When I am solo backpack hunting, light and fast is the name of the game. I want a tent that’s lightweight and easy to set up when I am ready to go bed down for the night. I also want a tent with a small footprint so I can find a place to set it up no matter where I end up wanting to camp. When these are the criteria, the Summit Star 1P Tent from Kuiu is tough to beat.
With an overall trail weight of 1 lb, 4 oz, you will hardly notice you have it, yet with the large vestibule, you will have an overall living area of 43 square feet. A single trekking pole and a small carbon pole at the foot of the tent support the tent itself. If you don’t carry trekking poles, a three-piece Summit Star tent pole can be purchased separately.
Entry to the tent is via a side door which is nice for keeping dirt and debris out when getting in and out or doing things like putting on or taking off your boots.
These tents are constructed from a high-strength 15D silicone/PU- coated micro ripstop nylon that for me has proved very durable. I have used mine in some rocky, carved-out deer beds and have had zero issues with tears or abrasions. Another nice feature is the tent is plenty tall for me (at 6’2”) to easily sit up and move around.
This tent is a no-frills, all-business piece of equipment for the minimalist hunter who needs little more than a dry, roomy place to sleep. I love trying new tents, but I don’t see myself replacing this tent in my lightweight setup any time soon.
Stone Glacier SkyAir ULT Tent $165, vestibule $49, mesh insert with floor $125.
On my Dall sheep hunt in Alaska, my guide slept under a tarp every night, even with heavy winds and non-stop rain. Each time we pitched his tarp, I was surprised how much we could do with a few trekking poles and guy lines. The Stone Glacier SkyAir ULT is the next evolution of a flat tarp and offers an incredibly lightweight option for fair weather conditions.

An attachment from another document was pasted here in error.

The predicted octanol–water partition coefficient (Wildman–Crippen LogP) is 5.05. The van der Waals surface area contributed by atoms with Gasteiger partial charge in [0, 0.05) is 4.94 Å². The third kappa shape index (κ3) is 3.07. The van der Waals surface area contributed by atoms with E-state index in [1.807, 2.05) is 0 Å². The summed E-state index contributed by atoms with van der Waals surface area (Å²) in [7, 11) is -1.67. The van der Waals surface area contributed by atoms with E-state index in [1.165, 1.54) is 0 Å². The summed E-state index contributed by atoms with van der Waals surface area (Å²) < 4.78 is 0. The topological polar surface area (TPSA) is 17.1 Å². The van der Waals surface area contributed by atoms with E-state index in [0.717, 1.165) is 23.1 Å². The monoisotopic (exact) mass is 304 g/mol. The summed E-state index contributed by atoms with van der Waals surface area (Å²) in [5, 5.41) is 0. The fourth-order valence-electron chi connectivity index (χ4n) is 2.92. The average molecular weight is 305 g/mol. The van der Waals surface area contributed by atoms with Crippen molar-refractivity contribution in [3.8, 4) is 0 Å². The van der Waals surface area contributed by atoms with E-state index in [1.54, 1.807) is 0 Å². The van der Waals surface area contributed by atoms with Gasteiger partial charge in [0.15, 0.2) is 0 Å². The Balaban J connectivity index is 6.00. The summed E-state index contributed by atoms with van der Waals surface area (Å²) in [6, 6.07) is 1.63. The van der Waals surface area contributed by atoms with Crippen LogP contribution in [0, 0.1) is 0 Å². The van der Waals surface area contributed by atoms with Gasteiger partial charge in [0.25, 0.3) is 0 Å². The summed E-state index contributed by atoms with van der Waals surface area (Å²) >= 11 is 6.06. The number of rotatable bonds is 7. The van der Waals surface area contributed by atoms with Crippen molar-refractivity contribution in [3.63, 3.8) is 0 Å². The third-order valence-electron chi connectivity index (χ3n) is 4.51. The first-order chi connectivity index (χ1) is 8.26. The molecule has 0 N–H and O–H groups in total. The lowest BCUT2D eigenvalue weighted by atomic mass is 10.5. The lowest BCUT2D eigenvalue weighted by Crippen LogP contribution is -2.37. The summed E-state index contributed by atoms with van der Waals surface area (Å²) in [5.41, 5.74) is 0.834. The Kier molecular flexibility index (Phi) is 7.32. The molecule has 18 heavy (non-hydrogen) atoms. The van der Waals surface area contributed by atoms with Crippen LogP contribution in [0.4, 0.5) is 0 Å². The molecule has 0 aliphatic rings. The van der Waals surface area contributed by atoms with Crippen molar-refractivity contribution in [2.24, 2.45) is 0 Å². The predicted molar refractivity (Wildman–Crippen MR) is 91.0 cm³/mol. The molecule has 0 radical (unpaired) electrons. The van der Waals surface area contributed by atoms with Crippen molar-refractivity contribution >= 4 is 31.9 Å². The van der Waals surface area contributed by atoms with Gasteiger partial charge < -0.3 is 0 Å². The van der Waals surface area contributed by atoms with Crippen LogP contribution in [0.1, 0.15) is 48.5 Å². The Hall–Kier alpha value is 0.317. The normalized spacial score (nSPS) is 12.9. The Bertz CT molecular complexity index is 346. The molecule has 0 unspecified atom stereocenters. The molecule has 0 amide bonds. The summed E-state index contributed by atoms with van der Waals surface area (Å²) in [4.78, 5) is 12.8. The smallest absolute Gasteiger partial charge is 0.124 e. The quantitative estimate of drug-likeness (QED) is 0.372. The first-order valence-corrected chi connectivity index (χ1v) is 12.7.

You need two trekking poles. I would recommend extendable poles like the Leki Carbon TA as opposed to folding poles, as these poles offer more adjustability when pitching the tent. The poles serve as front and rear supports while the stakes and guy lines provide rigidity. The packed weight of the tent is a scant 10 ounces! Depending on how you pitch the tent, you have more than enough room for one person, and possibly two, depending on how much you like your hunting partner.
The front of the tent is open and provides plenty of ventilation during warm and dry hunts. If you are expecting moisture or just want more protection from the elements, you can add a vestibule (4 ounces, $49). When condensation or bugs are in the forecast, Stone Glacier offers a mesh insert with a completely sealed floor (10 ounces, $125) for true three-season protection.
Stone Glacier has multiple videos on their website about how to properly pitch the SkyAir. I wish I had watched one before I set it up on a late October mule deer hunt in Idaho last fall; it would have cut my setup time in half. But without any instruction, I had a solid shelter set up in less than ten minutes. We were not expecting bad weather, so I didn’t pack the mesh insert, but I did use a small tarp under my sleeping bag, which helped to keep the dust down and gear clean.
I couldn’t have been more satisfied with its performance. I will never forget the look on Nate Simmons’s face when I tossed him a 10-ounce bag and told him that was my tent! The modular design and quality materials make the Stone Glacier SkyAir ULT arguably the lightest three-season tent on the market. For more info, visit stoneglacier.com
TarpTent Double Rainbow Li $649